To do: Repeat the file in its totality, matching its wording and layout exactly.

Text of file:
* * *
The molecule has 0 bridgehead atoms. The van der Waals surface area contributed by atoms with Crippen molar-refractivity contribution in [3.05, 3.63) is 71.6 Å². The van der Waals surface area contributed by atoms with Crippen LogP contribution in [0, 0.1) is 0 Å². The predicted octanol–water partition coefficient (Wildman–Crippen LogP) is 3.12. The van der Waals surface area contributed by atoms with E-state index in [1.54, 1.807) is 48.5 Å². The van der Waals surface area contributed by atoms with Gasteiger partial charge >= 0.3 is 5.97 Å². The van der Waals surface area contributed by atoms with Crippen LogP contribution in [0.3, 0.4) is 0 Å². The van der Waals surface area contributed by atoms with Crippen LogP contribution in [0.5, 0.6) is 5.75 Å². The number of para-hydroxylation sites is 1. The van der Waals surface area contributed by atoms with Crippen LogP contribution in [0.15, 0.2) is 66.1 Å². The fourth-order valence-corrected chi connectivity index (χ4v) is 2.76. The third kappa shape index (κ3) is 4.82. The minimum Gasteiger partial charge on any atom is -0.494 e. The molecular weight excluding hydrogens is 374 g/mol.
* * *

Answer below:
The molecule has 0 bridgehead atoms. The van der Waals surface area contributed by atoms with Crippen molar-refractivity contribution in [3.05, 3.63) is 71.6 Å². The van der Waals surface area contributed by atoms with Crippen LogP contribution in [0, 0.1) is 0 Å². The predicted octanol–water partition coefficient (Wildman–Crippen LogP) is 3.12. The van der Waals surface area contributed by atoms with E-state index in [1.54, 1.807) is 48.5 Å². The van der Waals surface area contributed by atoms with Gasteiger partial charge >= 0.3 is 5.97 Å². The van der Waals surface area contributed by atoms with Crippen LogP contribution in [0.3, 0.4) is 0 Å². The van der Waals surface area contributed by atoms with Crippen LogP contribution in [0.5, 0.6) is 5.75 Å². The number of para-hydroxylation sites is 1. The van der Waals surface area contributed by atoms with Crippen LogP contribution in [0.15, 0.2) is 66.1 Å². The fourth-order valence-corrected chi connectivity index (χ4v) is 2.76. The third kappa shape index (κ3) is 4.82. The minimum Gasteiger partial charge on any atom is -0.494 e. The molecular weight excluding hydrogens is 374 g/mol.